Ontario Courts to Paperless? COVID-19 Could Drive Digital Change – Part Three
This is the third in a series of Blogs devoted to promoting the prospect of a “paperless justice” system for Ontario Family Law matters. It comes in the shadow of the COVID-19 pandemic, which has prompted widespread court closures and has brought the justice system to a halt for all litigants across the country.
In the last Blog we touched on some of the calls-to-action that had been directed at the Ontario and Canadian courts in the past. These encouraged courts to embrace modern technology and allow for “paperless justice” in Family Law matters, including the ability to electronically file Family Court documents.
Yet in Ontario the current-day Family Law Rules still require the parties to serve file and serve paper copies, the same way it was done 100 years ago. In this aspect, our justice system is still lagging far behind, even though the proposals for change go back almost a decade.
This is in stark contrast to the process in several U.S. states, for example, where paperless court filings have been the norm – and indeed have been mandatory – for much longer than that.
Colorado is one of these jurisdictions: It has had mandatory e-filing of virtually all Family Law documents since January 1, 2006. The process was introduced on a rollout schedule, as determined by the Colorado Supreme Court and announced through its website. The court also published directives and practice standards aimed at lawyers and at the clerks of the relevant court systems.
Likewise in Texas, the court system has featured mandatory e-filing by lawyers since January 1, 2014 for certain courts. This initiative was spearheaded by the Supreme Court of Texas, which amended the Rules of Civil Procedure by way of an order, to specifically allow for and mandate electronic filing. Today, the process starts with a court-provided technology infrastructure; access to it is facilitated by third-party service providers from the private sector. The lawyer obtains an account with one them, and files the document through their interface, along with the case number.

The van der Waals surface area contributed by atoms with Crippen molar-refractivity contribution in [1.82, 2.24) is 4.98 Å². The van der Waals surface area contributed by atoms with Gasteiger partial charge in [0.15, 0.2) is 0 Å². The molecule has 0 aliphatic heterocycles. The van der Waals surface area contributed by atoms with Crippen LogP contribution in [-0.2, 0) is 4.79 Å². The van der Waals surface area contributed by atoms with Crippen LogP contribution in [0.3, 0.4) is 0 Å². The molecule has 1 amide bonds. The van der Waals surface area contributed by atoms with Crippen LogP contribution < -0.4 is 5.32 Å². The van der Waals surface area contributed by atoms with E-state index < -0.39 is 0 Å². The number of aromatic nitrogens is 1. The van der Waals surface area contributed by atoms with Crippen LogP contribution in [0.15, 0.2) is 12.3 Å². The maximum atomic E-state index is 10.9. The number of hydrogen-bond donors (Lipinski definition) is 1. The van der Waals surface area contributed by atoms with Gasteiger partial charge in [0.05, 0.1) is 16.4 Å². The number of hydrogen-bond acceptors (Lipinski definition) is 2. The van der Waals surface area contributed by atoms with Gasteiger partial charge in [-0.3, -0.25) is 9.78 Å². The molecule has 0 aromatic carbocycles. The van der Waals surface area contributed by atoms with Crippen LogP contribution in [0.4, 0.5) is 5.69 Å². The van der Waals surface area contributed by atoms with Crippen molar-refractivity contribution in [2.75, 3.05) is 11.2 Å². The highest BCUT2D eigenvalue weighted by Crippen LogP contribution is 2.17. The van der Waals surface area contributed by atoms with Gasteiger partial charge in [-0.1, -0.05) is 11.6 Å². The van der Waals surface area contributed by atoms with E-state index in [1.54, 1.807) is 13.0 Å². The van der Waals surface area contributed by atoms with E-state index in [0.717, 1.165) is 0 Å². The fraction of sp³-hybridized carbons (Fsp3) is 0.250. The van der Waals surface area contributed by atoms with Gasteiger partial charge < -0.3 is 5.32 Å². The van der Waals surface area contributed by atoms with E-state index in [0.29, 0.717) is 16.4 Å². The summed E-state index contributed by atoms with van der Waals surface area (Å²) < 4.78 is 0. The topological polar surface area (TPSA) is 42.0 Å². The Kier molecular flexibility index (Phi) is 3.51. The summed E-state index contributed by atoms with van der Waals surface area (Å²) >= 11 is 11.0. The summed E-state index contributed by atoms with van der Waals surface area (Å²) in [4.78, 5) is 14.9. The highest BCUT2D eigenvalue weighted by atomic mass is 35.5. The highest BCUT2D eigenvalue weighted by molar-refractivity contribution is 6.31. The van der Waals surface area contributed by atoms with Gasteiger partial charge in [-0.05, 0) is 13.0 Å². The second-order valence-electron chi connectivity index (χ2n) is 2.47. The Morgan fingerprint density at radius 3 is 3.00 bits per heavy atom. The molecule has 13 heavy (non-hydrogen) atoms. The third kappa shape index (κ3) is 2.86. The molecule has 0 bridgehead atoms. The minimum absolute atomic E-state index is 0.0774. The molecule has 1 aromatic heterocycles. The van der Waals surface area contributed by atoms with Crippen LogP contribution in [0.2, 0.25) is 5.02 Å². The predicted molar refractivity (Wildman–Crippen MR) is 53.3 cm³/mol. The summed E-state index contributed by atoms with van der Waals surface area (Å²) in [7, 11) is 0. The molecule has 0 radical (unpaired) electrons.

It’s simple, and efficient. And it’s fully paperless.
As the Colorado and Texas illustrations show, these kinds of mandatory electronic filing regimes have worked well for extended periods. The benefits accrue to the numerous stakeholders in the justice system. When asked about his experience with the paperless system, a Colorado lawyer named Ken Peck, replied:
“I filed in a Denver Court once from a tent in Grand Teton National Park, another time from a plane at 35,000’, and another time from the back seat of car traveling through New Hampshire. It’s life changing.”
Were the Ontario Family Law courts prepared to follow this model, it would serve not only the lawyers, but also the litigants they represent. Not to mention that it would streamline the court processes directly, by reducing the overall staff workload around handling and filing hard copies.
So why hasn’t Ontario made the transition? The reason is unclear, but it’s better late, than never.
And as regrettable as it is, the COVID-19 pandemic may serve as a “shove” in the right direction: In an announcement to the legal profession made on March 15, 2020, the Chief Justice of the Ontario Courts made a broad and rather astonishing order: In light of COVID-19, “[a]ll criminal and civil matters scheduled to be heard on or after March 17, 2020 are adjourned”. At least in part, this was done to protect the health of court staff who would otherwise be on-site, including those tasked with receiving hardcopy court materials filed by litigants. It’s not a stretch to speculate that this order may not have been as comprehensive if a paperless justice system was already in place.
For the next Blog in this series, we will look at some of the first steps that Ontario Family Courts can take, to put a paperless document filing into place.
To review Part One of this series click: here.
To review Part Two click: here.